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Tailoring
The sizing guidelines are a must to be followed. The cuff of the shirt should be visible under the cuff of suit jacket at the arms. The suit length should should be just till the point where when the arms are relaxed to the sides then the suit jacket should just contact the upper thumb knuckle
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Bespoke
Bespoke is an adjective for anything commissioned to a particular specification. It may be altered or tailored to the customs, tastes, or usage of an individual purchaser. [1]Contents1 Related terms 2 Origin 3 Specific uses 4 ReferencesRelated terms[edit]Synonyms include "custom-made" and "made to order" Antonyms include "off-the-shelf" and "ready-to-wear" The slang term "modding" is different but somewhat related; it refers to personalization of an item after manufactureOrigin[edit] The word bespoke is derived from the verb bespeak, meaning to "speak for something". The particular meaning of the verb form is first cited from 1583 and given in the Oxford English Dictionary: "to speak for, to arrange for, engage beforehand: to 'order' (goods)"
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Michael Quinion
Michael Quinion
Michael Quinion
(born c. 1943) is a British etymologist and writer.[1] He ran World Wide Words, a website devoted to linguistics. He graduated from Peterhouse, Cambridge,[2] where he studied physical sciences and after which he joined BBC
BBC
radio as a studio manager.Contents1 Writer 2 World Wide Words 3 Bibliography3.1 Footnotes 3.2 Notes4 External linksWriter[edit] Quinion has contributed extensively to the Oxford English Dictionary as well as the Oxford Dictionary of New Words (Second Edition, 1996). He has since written Ologies and Isms[1] (a 2002 dictionary of affixes) and Port Out, Starboard Home: And Other Language Myths (2004), published in the US as Ballyhoo, Buckaroo, and Spuds: Ingenious Tales of Words and Their Origins[n 1] His most recent book is Gallimaufry: A Hodgepodge of Our Vanishing Vocabulary (2006)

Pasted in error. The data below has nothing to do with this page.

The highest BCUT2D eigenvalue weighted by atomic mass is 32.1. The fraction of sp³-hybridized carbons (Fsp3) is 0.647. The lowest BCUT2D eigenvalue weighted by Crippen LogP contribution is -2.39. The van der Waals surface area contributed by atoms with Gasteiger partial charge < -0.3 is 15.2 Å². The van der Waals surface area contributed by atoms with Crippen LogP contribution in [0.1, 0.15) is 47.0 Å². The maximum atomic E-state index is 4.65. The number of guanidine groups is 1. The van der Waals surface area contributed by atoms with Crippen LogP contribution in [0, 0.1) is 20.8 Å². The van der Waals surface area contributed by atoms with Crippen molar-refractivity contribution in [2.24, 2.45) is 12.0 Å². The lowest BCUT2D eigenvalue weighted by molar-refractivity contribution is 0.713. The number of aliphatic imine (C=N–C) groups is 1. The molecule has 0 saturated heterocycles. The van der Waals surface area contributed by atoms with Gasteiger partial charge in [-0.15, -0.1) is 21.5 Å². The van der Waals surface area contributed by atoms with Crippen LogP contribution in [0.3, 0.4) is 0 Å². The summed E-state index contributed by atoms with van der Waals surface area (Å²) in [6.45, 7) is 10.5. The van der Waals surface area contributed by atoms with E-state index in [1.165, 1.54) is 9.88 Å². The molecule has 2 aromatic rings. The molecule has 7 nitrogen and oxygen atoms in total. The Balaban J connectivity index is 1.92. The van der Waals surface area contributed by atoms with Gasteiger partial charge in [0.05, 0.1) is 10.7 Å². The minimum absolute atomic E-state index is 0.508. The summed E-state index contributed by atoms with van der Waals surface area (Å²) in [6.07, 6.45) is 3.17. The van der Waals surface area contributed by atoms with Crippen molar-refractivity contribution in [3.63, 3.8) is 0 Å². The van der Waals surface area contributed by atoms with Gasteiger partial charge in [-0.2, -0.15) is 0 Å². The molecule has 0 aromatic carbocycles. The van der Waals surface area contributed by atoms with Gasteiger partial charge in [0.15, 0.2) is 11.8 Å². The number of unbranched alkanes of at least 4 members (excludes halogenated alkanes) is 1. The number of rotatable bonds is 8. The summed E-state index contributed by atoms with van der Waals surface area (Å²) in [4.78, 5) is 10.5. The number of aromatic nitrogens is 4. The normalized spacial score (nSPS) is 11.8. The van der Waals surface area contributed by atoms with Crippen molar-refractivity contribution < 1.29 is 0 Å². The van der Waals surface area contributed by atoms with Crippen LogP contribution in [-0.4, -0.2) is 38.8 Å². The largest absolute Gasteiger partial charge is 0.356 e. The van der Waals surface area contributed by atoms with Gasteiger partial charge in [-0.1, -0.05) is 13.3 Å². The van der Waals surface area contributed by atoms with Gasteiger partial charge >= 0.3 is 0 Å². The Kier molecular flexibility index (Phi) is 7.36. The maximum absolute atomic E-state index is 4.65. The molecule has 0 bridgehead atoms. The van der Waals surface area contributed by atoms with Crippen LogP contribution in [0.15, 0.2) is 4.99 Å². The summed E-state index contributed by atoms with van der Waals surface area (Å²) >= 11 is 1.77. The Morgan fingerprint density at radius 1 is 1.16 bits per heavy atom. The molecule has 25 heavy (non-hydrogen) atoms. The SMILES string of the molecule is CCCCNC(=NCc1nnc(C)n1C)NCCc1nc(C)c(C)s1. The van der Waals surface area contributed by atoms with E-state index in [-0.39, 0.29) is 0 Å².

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Financial Times
The Financial Times
Financial Times
(FT) is a Japanese-owned, English-language international daily newspaper with a special emphasis on business and economic news. The paper was founded in 1888 by James Sheridan and Horatio Bottomley, and merged in 1945 with its closest rival, the Financial News (which had been founded in 1884). The Financial Times
Financial Times
has an average daily readership of 2.2 million people worldwide (PwC audited figures, November 2011). FT.com has 4.5 million registered users and over 285,000 digital subscribers, as well as 600,000 paying users. FT Chinese has more than 1.7 million registered users.[2] The world editions of the Financial Times
Financial Times
newspaper had a combined average daily circulation of 234,193 copies (88,000 for the UK edition) in January 2014.[3] In February 2014 the combined sale of the world editions of the Financial Times was 224,000 copies
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Special
Special
Special
or specials may refer to:Contents1 Music 2 Film and television 3 Other uses 4 See alsoMusic[edit] Special
Special
(album), a 1992
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International Standard Book Number
"ISBN" redirects here. For other uses, see ISBN (other).International Standard Book
Book
NumberA 13-digit ISBN, 978-3-16-148410-0, as represented by an EAN-13 bar codeAcronym ISBNIntroduced 1970; 48 years ago (1970)Managing organisation International ISBN AgencyNo. of digits 13 (formerly 10)Check digit Weighted sumExample 978-3-16-148410-0Website www.isbn-international.orgThe International Standard Book
Book